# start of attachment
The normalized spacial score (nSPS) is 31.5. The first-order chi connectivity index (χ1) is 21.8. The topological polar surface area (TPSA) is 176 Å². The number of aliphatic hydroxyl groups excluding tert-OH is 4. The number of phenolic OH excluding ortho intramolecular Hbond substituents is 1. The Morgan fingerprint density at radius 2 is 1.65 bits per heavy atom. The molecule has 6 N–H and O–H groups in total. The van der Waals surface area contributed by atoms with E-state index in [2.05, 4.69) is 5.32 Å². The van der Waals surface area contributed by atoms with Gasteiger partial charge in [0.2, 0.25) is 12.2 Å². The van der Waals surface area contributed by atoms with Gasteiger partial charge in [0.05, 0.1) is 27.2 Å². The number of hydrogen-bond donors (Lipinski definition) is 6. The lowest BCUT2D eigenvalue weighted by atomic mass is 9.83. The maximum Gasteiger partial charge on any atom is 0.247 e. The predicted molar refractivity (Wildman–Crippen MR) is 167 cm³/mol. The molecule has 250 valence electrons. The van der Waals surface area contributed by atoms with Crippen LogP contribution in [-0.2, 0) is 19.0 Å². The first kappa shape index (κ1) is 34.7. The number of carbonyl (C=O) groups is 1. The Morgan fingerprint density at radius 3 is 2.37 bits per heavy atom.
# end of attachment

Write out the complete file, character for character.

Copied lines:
The normalized spacial score (nSPS) is 31.5. The first-order chi connectivity index (χ1) is 21.8. The topological polar surface area (TPSA) is 176 Å². The number of aliphatic hydroxyl groups excluding tert-OH is 4. The number of phenolic OH excluding ortho intramolecular Hbond substituents is 1. The Morgan fingerprint density at radius 2 is 1.65 bits per heavy atom. The molecule has 6 N–H and O–H groups in total. The van der Waals surface area contributed by atoms with E-state index in [2.05, 4.69) is 5.32 Å². The van der Waals surface area contributed by atoms with Gasteiger partial charge in [0.2, 0.25) is 12.2 Å². The van der Waals surface area contributed by atoms with Gasteiger partial charge in [0.05, 0.1) is 27.2 Å². The number of hydrogen-bond donors (Lipinski definition) is 6. The lowest BCUT2D eigenvalue weighted by atomic mass is 9.83. The maximum Gasteiger partial charge on any atom is 0.247 e. The predicted molar refractivity (Wildman–Crippen MR) is 167 cm³/mol. The molecule has 250 valence electrons. The van der Waals surface area contributed by atoms with Crippen LogP contribution in [-0.2, 0) is 19.0 Å². The first kappa shape index (κ1) is 34.7. The number of carbonyl (C=O) groups is 1. The Morgan fingerprint density at radius 3 is 2.37 bits per heavy atom.